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   January 2000 


Living fossils for their time

Recent findings indicate that the number of changes in dinosaur skeletons, and the rate at which they occurred, do not appear to be related to the length of time that a species existed on Earth. Paul Sereno and his team from the University of Chicago recently made the first quantitative assessment of the rates of dinosaur evolution—a project prompted by the discovery of two new dinosaur species.

In 1997, the Sereno team discovered two new species of Cretaceous sauropods in the Sahara Desert of Niger. Two years later, Sereno’s team presented life-sized reconstructions of an adult and juvenile of the new species, Jobaria tiguidensis, at a Nov. 11 press conference at the National Geographic Society in Washington, D.C. Sereno’s research was published in the Nov. 12 Science.

Despite its Cretaceous age, Jobaria tiguidensis was found to be relatively primitive based on several characteristics, including: spoon-shaped teeth, a short and flexible neck comprising only 12 cervical vertebrae, and a relatively small skull compared to its average adult length of 60 feet. Its forelimbs were also less elongate than those of other common Cretaceous-age sauropods, such as Brachiosaurus

.Sereno’s team determined that Jobaria lies outside the neosauropod phylogenic classification, which encompasses all other known Cretaceous sauropods. A lineage of sauropods characterized by a slow rate of evolutionary change gave rise to Jobaria during the Middle Jurassic and the species flourished into the Cretaceous with relatively few skeletal changes for 30 to 40 million years.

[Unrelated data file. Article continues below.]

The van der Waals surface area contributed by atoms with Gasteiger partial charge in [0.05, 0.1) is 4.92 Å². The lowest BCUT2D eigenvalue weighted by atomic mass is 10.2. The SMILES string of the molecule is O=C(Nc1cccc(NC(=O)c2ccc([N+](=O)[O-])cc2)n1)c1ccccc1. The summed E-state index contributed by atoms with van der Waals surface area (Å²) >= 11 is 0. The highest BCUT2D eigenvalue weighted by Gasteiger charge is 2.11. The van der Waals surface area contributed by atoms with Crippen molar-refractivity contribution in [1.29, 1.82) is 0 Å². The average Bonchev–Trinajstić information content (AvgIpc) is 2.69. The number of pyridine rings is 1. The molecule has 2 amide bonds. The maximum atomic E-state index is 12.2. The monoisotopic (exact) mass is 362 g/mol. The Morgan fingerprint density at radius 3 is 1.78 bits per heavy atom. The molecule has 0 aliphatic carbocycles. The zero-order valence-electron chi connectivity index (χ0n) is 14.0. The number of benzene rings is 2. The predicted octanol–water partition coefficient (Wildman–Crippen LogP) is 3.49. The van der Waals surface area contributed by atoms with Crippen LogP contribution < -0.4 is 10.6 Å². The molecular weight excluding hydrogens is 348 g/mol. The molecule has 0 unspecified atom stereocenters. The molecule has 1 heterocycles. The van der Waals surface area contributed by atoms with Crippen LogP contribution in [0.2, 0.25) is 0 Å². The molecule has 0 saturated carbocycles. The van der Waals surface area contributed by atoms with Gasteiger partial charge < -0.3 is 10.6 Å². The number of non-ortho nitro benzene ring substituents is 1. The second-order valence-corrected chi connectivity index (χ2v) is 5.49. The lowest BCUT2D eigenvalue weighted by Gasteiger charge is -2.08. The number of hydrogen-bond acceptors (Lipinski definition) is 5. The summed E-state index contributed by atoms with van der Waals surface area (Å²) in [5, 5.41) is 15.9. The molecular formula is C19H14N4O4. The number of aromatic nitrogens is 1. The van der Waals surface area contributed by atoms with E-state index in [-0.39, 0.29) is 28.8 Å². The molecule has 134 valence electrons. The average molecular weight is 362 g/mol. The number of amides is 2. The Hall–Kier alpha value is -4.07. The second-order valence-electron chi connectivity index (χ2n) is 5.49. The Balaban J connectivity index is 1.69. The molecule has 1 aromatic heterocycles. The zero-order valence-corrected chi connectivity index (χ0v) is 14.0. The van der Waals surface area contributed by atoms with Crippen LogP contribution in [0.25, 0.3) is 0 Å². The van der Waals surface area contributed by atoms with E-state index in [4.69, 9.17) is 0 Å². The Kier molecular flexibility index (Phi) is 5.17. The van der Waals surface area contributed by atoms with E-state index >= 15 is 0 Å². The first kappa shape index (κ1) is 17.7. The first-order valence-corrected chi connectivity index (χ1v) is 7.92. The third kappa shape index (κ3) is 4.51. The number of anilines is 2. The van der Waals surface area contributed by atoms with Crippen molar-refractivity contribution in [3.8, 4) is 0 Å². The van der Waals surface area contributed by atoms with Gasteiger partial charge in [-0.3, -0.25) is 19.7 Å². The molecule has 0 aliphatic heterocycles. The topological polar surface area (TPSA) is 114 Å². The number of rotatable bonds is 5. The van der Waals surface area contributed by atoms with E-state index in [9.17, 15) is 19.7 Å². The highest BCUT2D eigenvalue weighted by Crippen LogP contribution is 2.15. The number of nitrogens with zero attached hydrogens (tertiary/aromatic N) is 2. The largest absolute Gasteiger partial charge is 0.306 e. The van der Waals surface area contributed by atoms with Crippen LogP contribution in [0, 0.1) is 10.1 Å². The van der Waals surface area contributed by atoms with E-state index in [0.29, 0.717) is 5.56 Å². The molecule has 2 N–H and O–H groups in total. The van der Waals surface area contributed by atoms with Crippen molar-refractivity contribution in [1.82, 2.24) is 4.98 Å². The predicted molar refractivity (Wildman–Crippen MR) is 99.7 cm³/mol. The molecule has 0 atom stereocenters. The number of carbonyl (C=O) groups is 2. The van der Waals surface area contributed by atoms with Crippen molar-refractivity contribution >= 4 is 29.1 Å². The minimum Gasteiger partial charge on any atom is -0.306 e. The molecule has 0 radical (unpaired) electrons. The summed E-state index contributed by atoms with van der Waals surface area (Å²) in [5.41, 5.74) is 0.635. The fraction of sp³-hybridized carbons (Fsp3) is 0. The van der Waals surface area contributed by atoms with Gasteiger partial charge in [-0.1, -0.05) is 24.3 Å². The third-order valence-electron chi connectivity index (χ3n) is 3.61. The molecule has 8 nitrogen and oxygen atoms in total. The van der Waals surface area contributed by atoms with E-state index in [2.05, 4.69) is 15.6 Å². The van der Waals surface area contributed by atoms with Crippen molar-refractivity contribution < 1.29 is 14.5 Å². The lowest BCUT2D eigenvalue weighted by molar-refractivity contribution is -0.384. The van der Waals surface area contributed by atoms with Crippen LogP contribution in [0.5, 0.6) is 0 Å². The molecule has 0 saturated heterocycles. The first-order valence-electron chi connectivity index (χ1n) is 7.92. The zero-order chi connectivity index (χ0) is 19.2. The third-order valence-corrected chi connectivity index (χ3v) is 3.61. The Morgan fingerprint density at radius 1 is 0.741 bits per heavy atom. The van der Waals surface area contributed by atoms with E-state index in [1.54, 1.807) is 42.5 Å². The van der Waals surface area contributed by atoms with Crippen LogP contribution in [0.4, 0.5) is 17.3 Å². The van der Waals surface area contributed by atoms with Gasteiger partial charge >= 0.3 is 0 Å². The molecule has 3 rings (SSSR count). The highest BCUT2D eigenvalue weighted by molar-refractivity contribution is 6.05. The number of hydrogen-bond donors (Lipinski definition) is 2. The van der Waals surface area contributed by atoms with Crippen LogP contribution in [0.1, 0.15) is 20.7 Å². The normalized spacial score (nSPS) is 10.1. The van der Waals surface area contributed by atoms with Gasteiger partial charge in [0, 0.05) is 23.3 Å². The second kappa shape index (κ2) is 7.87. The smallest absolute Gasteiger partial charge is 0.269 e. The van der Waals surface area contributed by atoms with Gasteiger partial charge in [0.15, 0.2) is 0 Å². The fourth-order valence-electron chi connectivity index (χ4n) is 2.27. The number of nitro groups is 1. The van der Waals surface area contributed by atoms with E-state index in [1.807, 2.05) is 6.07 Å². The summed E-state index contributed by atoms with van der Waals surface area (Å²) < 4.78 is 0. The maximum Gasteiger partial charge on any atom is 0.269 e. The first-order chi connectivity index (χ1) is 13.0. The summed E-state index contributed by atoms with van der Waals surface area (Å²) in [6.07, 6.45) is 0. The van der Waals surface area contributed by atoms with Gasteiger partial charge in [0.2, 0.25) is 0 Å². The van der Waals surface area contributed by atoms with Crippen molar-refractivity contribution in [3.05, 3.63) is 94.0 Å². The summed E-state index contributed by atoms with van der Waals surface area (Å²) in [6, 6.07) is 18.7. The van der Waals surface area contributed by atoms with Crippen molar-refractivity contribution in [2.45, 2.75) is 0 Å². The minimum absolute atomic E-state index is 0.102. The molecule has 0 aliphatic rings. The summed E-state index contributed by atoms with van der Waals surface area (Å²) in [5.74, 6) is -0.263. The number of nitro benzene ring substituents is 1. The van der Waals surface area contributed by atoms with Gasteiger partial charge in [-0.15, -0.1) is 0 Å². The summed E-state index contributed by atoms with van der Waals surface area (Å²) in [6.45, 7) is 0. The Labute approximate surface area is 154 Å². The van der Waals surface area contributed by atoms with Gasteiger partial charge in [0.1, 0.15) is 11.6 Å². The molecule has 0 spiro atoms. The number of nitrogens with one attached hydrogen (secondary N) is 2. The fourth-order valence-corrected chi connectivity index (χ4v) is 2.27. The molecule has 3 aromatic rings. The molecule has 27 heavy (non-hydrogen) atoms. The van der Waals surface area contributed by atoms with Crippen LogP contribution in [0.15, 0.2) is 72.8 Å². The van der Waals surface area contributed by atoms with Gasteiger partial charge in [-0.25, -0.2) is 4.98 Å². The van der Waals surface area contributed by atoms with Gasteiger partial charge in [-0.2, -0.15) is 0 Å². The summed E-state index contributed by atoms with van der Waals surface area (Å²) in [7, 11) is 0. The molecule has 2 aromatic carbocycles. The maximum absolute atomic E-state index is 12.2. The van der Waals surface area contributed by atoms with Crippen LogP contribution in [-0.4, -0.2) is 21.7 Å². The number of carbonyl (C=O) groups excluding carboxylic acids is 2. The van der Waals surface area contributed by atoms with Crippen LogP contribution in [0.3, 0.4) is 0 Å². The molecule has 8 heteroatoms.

Approximately 135 million years ago, the sauropod
        Jobaria tiguidensis roamed what is now the Sahara
        Desert of Africa.  This new species was discovered in
        Niger by a team of researches led by Paul Sereno of
        the University of Chicago.  Named Jobaria after the 
        legendary beast of Niger, it was an athletic creature,
        like the African elephant, and was probably capable
        of rearing to feed and fight. 
        Michael Skrepnick, National Geographic Society.
Nigersaurus taqueti, another new sauropod, was discovered in a younger Cretaceous formation than that of Jobaria. Nigersaurus is believed to be a more advanced diplocoid. The phylogenetic classification of Nigersaurus is three steps ahead of Jobaria, yet Jobaria walked the Earth merely a few million years before Nigersaurus.

These two finds prompted Sereno to seek a more broad understanding of the rates of dinosaur evolution. The ensuing study used 70 different dinosaur species to compare the total number of skeletal changes per deviation from the evolutionary tree to the minimum elapsed time during which those changes must have come about. Findings indicate considerable variation in the rates of dinosaur evolution.

A flash flood is believed to have wiped out a herd of Jobaria in the region of study, an area of 50 square miles in the Sahara Desert of Niger, leaving the creatures well preserved. The herd behavior of Jobaria and its physical characteristics led Sereno to expand his study to include a comparison of the new species to present-day African elephants. Both the fossil Jobaria and the African elephant have a wide rib cage and narrowly positioned hips and legs, leading Sereno to believe that Jobaria, like the elephant,  was a very agile and athletic creature. This approach opens new doors for understanding how sauropods such as Jobaria were able to move. It is now believed that they were capable of rearing to feed and fight, despite their enormous body mass and weight distribution.

Sereno and his team have already found evidence for another species and they plan to return to the Sahara to pursue further research.

—Laura Wright